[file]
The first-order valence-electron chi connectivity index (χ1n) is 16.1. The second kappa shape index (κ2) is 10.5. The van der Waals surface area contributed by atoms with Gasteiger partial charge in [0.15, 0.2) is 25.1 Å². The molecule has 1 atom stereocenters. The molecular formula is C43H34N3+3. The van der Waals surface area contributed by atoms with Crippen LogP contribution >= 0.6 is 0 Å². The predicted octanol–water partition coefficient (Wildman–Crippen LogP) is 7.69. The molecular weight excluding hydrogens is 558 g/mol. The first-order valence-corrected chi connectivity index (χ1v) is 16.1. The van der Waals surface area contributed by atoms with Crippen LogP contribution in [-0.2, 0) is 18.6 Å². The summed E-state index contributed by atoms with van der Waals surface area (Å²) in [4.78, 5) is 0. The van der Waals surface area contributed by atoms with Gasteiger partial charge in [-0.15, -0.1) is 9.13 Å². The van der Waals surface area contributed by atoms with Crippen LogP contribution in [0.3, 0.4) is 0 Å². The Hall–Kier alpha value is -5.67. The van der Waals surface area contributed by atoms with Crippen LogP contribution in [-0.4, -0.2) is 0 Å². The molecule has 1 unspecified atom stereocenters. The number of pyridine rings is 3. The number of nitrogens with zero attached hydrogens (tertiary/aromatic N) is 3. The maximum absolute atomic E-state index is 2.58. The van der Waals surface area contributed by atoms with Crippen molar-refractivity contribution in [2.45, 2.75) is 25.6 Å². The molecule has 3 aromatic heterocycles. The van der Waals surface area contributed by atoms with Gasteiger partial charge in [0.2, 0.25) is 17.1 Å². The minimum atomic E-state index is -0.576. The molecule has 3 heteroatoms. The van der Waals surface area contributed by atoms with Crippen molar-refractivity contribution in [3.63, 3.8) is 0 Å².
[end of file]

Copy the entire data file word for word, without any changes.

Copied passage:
The first-order valence-electron chi connectivity index (χ1n) is 16.1. The second kappa shape index (κ2) is 10.5. The van der Waals surface area contributed by atoms with Gasteiger partial charge in [0.15, 0.2) is 25.1 Å². The molecule has 1 atom stereocenters. The molecular formula is C43H34N3+3. The van der Waals surface area contributed by atoms with Crippen LogP contribution >= 0.6 is 0 Å². The predicted octanol–water partition coefficient (Wildman–Crippen LogP) is 7.69. The molecular weight excluding hydrogens is 558 g/mol. The first-order valence-corrected chi connectivity index (χ1v) is 16.1. The van der Waals surface area contributed by atoms with Crippen LogP contribution in [-0.2, 0) is 18.6 Å². The summed E-state index contributed by atoms with van der Waals surface area (Å²) in [4.78, 5) is 0. The van der Waals surface area contributed by atoms with Gasteiger partial charge in [-0.15, -0.1) is 9.13 Å². The van der Waals surface area contributed by atoms with Crippen LogP contribution in [0.3, 0.4) is 0 Å². The Hall–Kier alpha value is -5.67. The van der Waals surface area contributed by atoms with Crippen LogP contribution in [-0.4, -0.2) is 0 Å². The molecule has 1 unspecified atom stereocenters. The number of pyridine rings is 3. The number of nitrogens with zero attached hydrogens (tertiary/aromatic N) is 3. The maximum absolute atomic E-state index is 2.58. The van der Waals surface area contributed by atoms with Crippen molar-refractivity contribution in [2.45, 2.75) is 25.6 Å². The molecule has 3 aromatic heterocycles. The van der Waals surface area contributed by atoms with Gasteiger partial charge in [0.2, 0.25) is 17.1 Å². The minimum atomic E-state index is -0.576. The molecule has 3 heteroatoms. The van der Waals surface area contributed by atoms with Crippen molar-refractivity contribution in [3.63, 3.8) is 0 Å².